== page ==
The show's promo is certainly giving Mean Girls' vibesMarie Antoinette with permission to Varsity

With some of the best marketing I’ve ever seen for a Cambridge show in my time, Corpus Playroom’s upcoming Marie Antoinette has developed a very distinct aesthetic for itself. Pulling the tale out of 18th-century France, this production is giving less rococo extravaganza and more Y2K nepo-baby. Sitting down with the show’s costume designer, Mel Hamilton, she explains that she initially planned to audition for the play but realised “what I really like is the aesthetic and a better way to get involved in the production would be costume”. Asking her to describe the show’s so magnetic look she replies, “we’re going for nepo-baby core… hyper-influencer, very feminine, very indulgent with loads of pearls, loads of gold - which is really my own style”, referencing her own gold jewellery with a laugh.

“This production is giving less rococo extravaganza and more Y2K nepo-baby”

She explains that the show’s themes of “control and power and ignorance”, despite being rooted in the 1700s, are “very relevant at the moment”. Her goal is to make this potentially unrelatable story “relatable and universal. Because obviously the idea of aristocracy isn’t accessible to everybody but the idea of someone wearing a Y2K baby tee” - think Paris Hilton’s ‘Stop Being Poor’ vest – “kind of is.” Delving deeper into this world of socialites and influencers, I ask which modern-day nepo-babies the show’s characters most emulate. Mel says “for me Marie is very Lily Rose-Depp” because of “the idea that her father is a very big actor and she’s sort of an actress”. She also suggests that Ansel Elgort is very “Louis vibes.” When trying to think who to compare next she ponders “who else is a nepo-baby?” then answering her own question as she realises “I feel like everybody’s a nepo-baby.”

As an 18th-century lover myself I was curious to know how she was planning to incorporate the style of the period. She explains that despite the modern take, she wanted to have the rough “silhouette of what they would’ve worn” as well as incorporating the “indulgence”. She says that “Marie has a lot of layers and white stockings and things”, making it “a lot easier to go around” she jokes as we wonder how she would have possibly been able to make and squeeze 18th-century ballgowns into the Corpus Playroom. “First meeting was like we’re not doing bustles,” she quips.

“There’s this sort of timeless aspect to it”

Although the look is certainly not going for historical accuracy, we discuss how she drew inspiration from the 2006 period film Marie Antoinette. Mel says she admires how the film successfully costumes the characters in colours that “complement their relationships”, explaining how she put “Marie in quite pink clothing” because “she’s having an affair with Axel Fersen” who she “put in blue so you’ve got them in baby pink and baby blue so it’s like maybe they would be more suited.” Exploring this symbolism, we reflect on the importance of costume as a form of storytelling. Mel says that “at its core, the show is about indulgence and the power that money and status have. And at the time the way that was most conspicuously shown was through what they were wearing.” She explains that with the story’s parallels to the present day “there’s this sort of timeless aspect to it. I think you could put it into the future and it would still work.” Apparently we’ll never be able to escape the elitist power of wealthy bloodlines.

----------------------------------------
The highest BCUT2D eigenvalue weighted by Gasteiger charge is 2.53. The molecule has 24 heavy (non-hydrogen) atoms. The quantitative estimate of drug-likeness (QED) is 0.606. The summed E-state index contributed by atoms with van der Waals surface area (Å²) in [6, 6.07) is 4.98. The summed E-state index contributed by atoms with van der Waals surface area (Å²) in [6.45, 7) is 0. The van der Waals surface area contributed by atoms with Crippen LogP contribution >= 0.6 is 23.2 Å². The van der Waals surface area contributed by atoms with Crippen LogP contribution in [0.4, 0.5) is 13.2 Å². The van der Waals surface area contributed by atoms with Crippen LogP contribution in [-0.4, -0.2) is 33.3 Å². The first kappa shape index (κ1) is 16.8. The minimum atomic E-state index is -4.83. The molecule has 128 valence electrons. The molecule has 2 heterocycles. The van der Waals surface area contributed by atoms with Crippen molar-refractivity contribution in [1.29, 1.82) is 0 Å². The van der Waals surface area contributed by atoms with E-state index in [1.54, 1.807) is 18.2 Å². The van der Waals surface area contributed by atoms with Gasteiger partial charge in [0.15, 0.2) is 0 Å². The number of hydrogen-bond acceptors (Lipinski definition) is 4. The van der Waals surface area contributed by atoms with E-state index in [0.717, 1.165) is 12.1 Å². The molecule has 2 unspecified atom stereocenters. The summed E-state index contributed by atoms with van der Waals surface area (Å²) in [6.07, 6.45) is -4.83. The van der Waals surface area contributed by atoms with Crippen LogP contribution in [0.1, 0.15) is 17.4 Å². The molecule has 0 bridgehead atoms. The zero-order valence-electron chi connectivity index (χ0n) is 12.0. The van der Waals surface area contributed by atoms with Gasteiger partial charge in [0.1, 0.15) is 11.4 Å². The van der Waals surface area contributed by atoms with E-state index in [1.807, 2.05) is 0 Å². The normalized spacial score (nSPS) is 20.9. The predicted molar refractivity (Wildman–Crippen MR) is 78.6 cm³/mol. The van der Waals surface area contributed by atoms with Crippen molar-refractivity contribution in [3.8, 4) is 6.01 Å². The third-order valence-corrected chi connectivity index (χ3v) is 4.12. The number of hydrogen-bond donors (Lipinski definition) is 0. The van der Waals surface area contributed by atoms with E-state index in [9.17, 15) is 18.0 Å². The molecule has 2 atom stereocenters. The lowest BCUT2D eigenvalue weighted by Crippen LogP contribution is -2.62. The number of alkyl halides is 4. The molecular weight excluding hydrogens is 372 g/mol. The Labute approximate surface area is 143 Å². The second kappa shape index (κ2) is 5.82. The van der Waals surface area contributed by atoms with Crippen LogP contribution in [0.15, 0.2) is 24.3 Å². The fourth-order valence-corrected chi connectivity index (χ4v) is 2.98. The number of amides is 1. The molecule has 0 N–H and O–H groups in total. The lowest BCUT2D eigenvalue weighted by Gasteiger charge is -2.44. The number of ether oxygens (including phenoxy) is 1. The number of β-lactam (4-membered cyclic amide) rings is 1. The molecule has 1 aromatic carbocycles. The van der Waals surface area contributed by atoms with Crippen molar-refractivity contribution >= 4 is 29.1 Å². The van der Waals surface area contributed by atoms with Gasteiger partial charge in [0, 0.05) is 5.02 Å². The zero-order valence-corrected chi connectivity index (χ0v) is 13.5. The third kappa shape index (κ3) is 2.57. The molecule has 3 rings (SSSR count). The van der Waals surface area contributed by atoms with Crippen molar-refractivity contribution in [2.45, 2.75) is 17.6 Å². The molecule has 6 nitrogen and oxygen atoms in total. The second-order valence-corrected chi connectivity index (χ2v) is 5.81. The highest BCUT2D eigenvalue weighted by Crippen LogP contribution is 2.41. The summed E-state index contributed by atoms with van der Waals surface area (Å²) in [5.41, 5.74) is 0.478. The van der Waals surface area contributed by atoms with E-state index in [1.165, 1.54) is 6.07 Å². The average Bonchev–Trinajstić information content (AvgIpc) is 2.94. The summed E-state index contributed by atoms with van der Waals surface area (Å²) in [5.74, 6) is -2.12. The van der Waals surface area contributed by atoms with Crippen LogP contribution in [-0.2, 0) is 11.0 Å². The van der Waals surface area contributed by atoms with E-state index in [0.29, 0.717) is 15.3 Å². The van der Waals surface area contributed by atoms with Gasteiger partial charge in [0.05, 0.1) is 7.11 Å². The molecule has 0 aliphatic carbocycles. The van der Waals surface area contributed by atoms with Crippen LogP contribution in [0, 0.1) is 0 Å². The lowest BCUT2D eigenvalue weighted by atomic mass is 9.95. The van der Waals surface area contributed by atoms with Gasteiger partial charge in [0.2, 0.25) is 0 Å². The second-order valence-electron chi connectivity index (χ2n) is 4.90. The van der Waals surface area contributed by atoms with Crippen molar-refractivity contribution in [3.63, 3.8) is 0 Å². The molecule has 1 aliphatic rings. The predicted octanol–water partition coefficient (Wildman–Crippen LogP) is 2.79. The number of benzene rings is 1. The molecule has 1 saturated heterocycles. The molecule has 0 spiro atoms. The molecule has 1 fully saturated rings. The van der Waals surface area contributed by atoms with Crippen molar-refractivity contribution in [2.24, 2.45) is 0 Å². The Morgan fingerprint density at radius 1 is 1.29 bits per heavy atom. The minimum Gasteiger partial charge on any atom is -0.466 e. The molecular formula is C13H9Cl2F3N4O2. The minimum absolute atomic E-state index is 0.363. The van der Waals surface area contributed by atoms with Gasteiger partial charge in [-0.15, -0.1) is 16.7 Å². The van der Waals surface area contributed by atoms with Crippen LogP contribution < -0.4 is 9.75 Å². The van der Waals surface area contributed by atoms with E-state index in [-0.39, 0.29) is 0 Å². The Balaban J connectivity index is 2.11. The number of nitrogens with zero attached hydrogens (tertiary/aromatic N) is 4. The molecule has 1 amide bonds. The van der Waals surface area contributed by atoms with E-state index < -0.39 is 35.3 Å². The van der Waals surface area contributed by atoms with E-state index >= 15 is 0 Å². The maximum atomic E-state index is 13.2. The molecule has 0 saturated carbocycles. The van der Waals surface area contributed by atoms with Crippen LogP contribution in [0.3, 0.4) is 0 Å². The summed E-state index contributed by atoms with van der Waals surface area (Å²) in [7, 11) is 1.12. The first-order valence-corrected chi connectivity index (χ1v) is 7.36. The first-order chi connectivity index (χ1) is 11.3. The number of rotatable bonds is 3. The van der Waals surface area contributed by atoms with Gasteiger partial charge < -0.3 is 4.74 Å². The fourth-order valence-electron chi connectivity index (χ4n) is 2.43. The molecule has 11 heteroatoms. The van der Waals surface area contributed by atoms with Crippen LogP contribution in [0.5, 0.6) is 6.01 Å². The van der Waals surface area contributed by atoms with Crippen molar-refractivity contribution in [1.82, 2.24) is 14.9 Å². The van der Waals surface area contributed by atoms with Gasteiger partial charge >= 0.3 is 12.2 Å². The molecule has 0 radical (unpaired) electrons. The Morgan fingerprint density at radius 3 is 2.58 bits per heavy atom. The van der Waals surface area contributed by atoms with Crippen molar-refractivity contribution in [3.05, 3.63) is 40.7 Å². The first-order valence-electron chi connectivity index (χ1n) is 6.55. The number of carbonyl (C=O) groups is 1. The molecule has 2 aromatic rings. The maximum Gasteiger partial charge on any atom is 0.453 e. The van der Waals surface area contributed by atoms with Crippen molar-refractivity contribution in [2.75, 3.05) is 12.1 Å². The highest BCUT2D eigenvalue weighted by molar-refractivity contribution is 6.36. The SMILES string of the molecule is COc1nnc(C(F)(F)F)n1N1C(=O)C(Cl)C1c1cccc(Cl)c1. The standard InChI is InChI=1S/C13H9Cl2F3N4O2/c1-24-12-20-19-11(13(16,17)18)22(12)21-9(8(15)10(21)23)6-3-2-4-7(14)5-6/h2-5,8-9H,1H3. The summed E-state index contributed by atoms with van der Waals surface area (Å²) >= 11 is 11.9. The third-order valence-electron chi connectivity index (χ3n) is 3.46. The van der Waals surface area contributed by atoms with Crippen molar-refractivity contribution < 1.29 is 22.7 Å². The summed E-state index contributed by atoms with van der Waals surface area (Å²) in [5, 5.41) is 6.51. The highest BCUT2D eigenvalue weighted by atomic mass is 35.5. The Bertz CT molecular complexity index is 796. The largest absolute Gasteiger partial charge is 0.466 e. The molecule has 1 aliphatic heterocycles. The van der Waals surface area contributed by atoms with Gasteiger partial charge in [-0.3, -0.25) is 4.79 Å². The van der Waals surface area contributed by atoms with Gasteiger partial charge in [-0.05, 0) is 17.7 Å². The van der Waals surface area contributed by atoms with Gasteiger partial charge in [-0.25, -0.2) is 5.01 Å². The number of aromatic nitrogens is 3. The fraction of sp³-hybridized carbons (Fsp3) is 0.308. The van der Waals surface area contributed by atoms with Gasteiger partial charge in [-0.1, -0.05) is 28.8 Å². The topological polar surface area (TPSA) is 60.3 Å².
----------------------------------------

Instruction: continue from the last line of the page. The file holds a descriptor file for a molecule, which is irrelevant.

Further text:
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One of the characters I was most interested in the costuming of was the sheep. She recalls seeing the script and being like “hold on! Where is the sheep in Marie Antoinette?!”. Viewing the sheep as the “amalgamation of Marie’s fears”, she tells me what she “liked about the sheep’s jacket is that it’s very long. And it’s kind of ominous in that sense because it’s perhaps like the grim reaper if we’re making a stretch.” She also reflects on her choice to make it “a white sheep rather than a black sheep. Like the sheep isn’t bad, it’s probably the person whose correct in the show.” I can’t help feeling these questions about the sheep have only left me with more questions than answers.

Looking at the costumes of the other characters, I ask her what item of clothing best describes them all. For Marie, she instantly says “corset. Think baby pink corset over white work shirt because it’s like ‘ooh she’s appropriating the work man’s wear’” – a lovely reference to Marie’s cottage-core peasant appropriating past-times. For Louis, she says “a little black neckerchief – very cutthroat” she says with a proud laugh. “Fersen: some blue jeans” she decides, “he brings Marie down to earth a bit.” Overall she says “it’s a really amazing thing Ariana” (the show’s director) “has done with her vision. The cast is amazing and so is Ariana, and I love this show.”